Seoul Says Food Aid to North Korea Depends on Nuclear Disarmament

South Korean officials say their agreement Sunday to send rice to help North Korea feed its people will only go through if Pyongyang honors a pledge to begin dismantling its nuclear weapons program.  And President Bush's special envoy monitoring human rights in North Korea says Pyongyang must change its ways before normalization of U.S. relations can take place.  VOA's Leta Hong Fincher has more.

Seoul says its decision to send 400,000 tons of rice to impoverished North Korea is not just a humanitarian gesture.

South Korean officials say the aid agreement they signed this week (4/22) depends on whether North Korea begins dismantling its nuclear-weapons program, as promised.

The chief South Korean negotiator at the Pyongyang talks, Chin Dong-soo, speaking to reporters on Sunday said, "We told [the North] we would have to link the timing and speed of our rice aid to the North's sincere implementation of the February 13th agreement."

Under that deal reached at six-party arms talks, North Korea was to close its main nuclear reactor by April 14th and allow U.N. nuclear inspectors into the country, but this has not happened.  Pyongyang says this is because it has been unable to regain control of $25 million from a previously frozen account at a bank in Macau.  The United States said the North Korean funds at Banco Delta Asia were part of an illegal money-laundering scheme, but it has lifted the "freeze" on the account.

Pyongyang is supposed to use the $25 million to help the North Korean people, but President Bush's special envoy monitoring human rights in North Korea, Jay Lefkowitz, says he is "not very confident" that will happen.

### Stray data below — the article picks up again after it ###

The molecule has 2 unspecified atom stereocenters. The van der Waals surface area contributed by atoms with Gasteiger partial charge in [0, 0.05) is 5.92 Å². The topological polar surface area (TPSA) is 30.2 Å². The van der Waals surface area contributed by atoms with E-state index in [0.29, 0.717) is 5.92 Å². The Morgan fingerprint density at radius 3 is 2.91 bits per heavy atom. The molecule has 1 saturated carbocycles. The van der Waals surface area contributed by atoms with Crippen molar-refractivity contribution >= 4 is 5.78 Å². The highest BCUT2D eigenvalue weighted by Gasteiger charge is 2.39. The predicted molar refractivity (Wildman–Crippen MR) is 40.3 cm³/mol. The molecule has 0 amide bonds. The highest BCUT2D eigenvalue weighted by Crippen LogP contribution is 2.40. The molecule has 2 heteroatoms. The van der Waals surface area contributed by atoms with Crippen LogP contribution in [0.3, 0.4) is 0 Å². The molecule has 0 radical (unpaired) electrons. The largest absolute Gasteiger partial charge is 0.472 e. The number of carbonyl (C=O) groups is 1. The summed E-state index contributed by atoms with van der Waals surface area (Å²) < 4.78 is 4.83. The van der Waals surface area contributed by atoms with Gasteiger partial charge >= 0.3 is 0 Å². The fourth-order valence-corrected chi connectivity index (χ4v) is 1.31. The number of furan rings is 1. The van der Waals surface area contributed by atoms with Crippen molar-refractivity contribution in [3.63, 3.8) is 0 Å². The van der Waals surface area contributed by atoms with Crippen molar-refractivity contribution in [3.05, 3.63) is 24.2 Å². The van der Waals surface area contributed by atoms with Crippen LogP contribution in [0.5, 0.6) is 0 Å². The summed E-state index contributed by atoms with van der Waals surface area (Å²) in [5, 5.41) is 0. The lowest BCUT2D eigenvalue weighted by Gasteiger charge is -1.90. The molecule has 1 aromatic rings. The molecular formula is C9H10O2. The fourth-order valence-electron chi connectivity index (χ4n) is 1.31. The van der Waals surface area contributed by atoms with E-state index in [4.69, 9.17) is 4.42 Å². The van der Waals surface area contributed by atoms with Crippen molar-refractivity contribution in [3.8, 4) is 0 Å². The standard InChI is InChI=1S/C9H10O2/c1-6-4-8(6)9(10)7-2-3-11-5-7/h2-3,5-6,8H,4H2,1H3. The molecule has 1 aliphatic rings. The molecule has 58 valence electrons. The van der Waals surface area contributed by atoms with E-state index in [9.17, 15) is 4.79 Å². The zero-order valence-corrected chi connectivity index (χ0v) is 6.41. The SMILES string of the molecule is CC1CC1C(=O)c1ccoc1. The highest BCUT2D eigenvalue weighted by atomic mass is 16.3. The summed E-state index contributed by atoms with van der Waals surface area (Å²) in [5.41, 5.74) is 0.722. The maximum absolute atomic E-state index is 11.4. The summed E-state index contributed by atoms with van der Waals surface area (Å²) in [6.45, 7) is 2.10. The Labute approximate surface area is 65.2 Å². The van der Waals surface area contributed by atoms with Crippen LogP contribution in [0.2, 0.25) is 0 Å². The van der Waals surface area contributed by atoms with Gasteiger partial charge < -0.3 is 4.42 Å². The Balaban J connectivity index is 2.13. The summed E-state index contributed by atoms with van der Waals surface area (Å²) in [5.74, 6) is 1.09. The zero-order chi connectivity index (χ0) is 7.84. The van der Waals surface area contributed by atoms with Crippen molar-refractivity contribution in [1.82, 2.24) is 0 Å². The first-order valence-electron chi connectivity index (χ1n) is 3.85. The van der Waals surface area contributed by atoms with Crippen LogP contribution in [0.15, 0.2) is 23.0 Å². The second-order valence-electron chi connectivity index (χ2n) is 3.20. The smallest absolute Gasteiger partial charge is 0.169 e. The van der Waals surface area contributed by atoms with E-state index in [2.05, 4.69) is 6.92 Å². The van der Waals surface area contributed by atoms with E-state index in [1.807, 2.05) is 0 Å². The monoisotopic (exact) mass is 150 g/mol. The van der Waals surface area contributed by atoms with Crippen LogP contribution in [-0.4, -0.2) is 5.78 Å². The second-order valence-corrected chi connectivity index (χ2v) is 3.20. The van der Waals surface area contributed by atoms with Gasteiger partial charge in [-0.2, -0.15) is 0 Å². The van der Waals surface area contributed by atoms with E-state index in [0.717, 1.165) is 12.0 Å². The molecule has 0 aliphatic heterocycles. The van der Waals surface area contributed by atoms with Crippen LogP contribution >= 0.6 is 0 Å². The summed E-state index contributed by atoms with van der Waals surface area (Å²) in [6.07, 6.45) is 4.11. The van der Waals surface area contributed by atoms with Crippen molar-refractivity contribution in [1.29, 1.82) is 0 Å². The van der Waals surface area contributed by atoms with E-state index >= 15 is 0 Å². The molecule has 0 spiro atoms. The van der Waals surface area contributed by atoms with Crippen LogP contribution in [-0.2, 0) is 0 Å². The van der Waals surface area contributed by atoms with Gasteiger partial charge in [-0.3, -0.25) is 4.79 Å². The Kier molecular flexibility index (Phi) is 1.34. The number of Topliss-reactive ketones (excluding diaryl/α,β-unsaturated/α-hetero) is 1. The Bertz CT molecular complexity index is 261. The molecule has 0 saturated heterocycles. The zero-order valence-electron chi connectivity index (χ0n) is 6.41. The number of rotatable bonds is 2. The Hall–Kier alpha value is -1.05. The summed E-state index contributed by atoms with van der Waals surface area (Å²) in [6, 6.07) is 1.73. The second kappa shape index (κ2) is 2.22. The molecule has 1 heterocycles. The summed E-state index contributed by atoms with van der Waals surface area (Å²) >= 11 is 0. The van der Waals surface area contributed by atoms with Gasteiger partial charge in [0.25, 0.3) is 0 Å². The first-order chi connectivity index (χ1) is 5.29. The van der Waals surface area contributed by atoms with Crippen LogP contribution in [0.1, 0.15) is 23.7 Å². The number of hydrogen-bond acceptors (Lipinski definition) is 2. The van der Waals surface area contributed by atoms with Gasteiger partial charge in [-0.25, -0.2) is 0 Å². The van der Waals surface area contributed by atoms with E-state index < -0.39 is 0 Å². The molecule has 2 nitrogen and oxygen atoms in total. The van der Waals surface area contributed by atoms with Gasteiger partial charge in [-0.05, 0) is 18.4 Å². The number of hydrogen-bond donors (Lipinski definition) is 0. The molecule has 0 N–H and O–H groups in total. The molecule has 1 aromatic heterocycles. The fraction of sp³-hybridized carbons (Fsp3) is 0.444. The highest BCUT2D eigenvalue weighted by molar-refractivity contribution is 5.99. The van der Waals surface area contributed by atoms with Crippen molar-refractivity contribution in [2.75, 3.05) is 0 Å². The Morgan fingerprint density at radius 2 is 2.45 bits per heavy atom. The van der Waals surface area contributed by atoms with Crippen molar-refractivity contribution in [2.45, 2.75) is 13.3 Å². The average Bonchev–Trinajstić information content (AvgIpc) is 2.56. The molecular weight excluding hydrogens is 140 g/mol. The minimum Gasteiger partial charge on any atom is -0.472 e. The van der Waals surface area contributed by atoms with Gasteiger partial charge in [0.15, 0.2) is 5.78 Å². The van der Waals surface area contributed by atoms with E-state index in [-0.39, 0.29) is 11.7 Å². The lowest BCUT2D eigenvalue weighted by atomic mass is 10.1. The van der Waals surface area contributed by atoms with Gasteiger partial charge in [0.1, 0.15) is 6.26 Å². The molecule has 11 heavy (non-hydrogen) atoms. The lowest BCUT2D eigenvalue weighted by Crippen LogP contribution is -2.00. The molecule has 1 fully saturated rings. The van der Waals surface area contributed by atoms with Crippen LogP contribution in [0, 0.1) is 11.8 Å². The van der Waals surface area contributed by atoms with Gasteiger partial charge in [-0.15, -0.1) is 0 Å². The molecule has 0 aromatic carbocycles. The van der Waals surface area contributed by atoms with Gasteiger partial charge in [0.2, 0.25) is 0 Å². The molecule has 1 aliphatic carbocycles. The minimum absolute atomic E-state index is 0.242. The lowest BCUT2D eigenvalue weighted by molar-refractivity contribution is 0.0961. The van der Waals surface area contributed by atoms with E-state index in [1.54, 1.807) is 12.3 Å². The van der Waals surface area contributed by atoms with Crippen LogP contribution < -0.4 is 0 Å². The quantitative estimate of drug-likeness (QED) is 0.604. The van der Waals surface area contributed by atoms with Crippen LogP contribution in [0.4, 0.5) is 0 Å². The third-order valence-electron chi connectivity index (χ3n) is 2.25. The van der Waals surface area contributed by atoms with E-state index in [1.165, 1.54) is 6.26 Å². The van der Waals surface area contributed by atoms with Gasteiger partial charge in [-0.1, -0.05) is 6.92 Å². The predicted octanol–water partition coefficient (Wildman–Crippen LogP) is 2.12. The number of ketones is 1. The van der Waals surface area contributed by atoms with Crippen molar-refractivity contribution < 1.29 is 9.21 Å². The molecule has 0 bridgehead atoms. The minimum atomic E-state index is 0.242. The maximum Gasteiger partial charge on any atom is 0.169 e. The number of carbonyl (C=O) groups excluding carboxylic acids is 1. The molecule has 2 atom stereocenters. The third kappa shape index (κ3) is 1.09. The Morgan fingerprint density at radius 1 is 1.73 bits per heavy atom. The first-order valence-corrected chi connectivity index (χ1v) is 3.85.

"I certainly don't expect, unless there's a change in policy, that we're going to have any transparency in terms of how they spend that money, and I think it's incumbent on us to insist precisely on that," he says.

Lefkowitz told the conservative Heritage Foundation research group in Washington that North Korea must remove its curbs on freedom of expression, assembly and religion before the United States will normalize relations with the communist state.

"The agreement makes clear that we are to begin holding normalization talks, and the Japanese and the North Koreans are to begin holding normalization talks, and I think these human-rights issues are very much front and center in both of those normalization dialogues," said Lefkowitz.

Some conservatives have criticized the Bush administration for appearing to drop its hard-line stance on North Korean human-rights abuses in order to resolve the nuclear standoff with Pyongyang.

Lefkowitz says the United States and its allies can do more to push North Korea to treat its citizens better. "There is no question that there's a great deal more that we can be doing, and frankly [this] requires work throughout the administration – leadership not only by the president, who is very committed to this agenda (I see that every time I talk to him about it) – but leadership throughout the government in elevating this issue, not only through the six-party talks but also, with our other friends and allies in the region."

The February six-party accord calls for talks between the United States and North Korea to normalize ties after decades of hostility, in exchange for Pyongyang's abandonment of nuclear weapons.

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